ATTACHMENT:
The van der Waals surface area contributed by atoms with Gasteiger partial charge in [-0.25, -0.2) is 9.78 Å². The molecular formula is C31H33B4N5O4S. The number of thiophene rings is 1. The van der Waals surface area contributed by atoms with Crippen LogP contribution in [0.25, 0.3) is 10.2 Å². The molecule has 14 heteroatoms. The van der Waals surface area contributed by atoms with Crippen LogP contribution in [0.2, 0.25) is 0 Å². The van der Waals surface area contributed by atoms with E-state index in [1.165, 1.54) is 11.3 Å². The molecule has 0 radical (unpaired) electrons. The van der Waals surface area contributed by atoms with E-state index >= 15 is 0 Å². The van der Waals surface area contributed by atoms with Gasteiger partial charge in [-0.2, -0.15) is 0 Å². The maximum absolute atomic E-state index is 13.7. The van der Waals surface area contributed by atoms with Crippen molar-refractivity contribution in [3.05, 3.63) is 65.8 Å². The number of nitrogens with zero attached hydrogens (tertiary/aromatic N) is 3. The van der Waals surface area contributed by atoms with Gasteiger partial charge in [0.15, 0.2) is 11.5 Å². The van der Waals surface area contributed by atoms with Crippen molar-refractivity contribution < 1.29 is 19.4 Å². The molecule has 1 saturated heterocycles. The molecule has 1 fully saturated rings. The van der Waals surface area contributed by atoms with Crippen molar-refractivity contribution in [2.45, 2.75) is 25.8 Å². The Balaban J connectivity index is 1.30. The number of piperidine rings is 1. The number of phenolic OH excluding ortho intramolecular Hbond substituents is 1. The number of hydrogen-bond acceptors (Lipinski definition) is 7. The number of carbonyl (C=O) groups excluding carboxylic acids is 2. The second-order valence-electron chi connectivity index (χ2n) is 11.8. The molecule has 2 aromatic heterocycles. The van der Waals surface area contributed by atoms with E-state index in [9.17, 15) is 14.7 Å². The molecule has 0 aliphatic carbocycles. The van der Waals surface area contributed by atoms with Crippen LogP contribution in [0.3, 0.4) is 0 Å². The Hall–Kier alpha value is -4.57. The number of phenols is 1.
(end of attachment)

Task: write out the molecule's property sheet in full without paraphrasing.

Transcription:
The van der Waals surface area contributed by atoms with Gasteiger partial charge in [-0.25, -0.2) is 9.78 Å². The molecular formula is C31H33B4N5O4S. The number of thiophene rings is 1. The van der Waals surface area contributed by atoms with Crippen LogP contribution in [0.25, 0.3) is 10.2 Å². The molecule has 14 heteroatoms. The van der Waals surface area contributed by atoms with Crippen LogP contribution in [0.2, 0.25) is 0 Å². The van der Waals surface area contributed by atoms with E-state index in [1.165, 1.54) is 11.3 Å². The molecule has 0 radical (unpaired) electrons. The van der Waals surface area contributed by atoms with E-state index >= 15 is 0 Å². The van der Waals surface area contributed by atoms with Gasteiger partial charge in [-0.2, -0.15) is 0 Å². The maximum absolute atomic E-state index is 13.7. The van der Waals surface area contributed by atoms with Crippen molar-refractivity contribution in [3.05, 3.63) is 65.8 Å². The number of nitrogens with zero attached hydrogens (tertiary/aromatic N) is 3. The van der Waals surface area contributed by atoms with Gasteiger partial charge in [0.15, 0.2) is 11.5 Å². The van der Waals surface area contributed by atoms with Crippen molar-refractivity contribution < 1.29 is 19.4 Å². The molecule has 1 saturated heterocycles. The molecule has 1 fully saturated rings. The van der Waals surface area contributed by atoms with Crippen molar-refractivity contribution in [2.45, 2.75) is 25.8 Å². The Balaban J connectivity index is 1.30. The number of piperidine rings is 1. The number of phenolic OH excluding ortho intramolecular Hbond substituents is 1. The number of hydrogen-bond acceptors (Lipinski definition) is 7. The number of carbonyl (C=O) groups excluding carboxylic acids is 2. The second-order valence-electron chi connectivity index (χ2n) is 11.8. The molecule has 2 aromatic heterocycles. The van der Waals surface area contributed by atoms with E-state index in [9.17, 15) is 14.7 Å². The molecule has 0 aliphatic carbocycles. The van der Waals surface area contributed by atoms with Crippen LogP contribution in [0.3, 0.4) is 0 Å². The Hall–Kier alpha value is -4.57. The number of phenols is 1.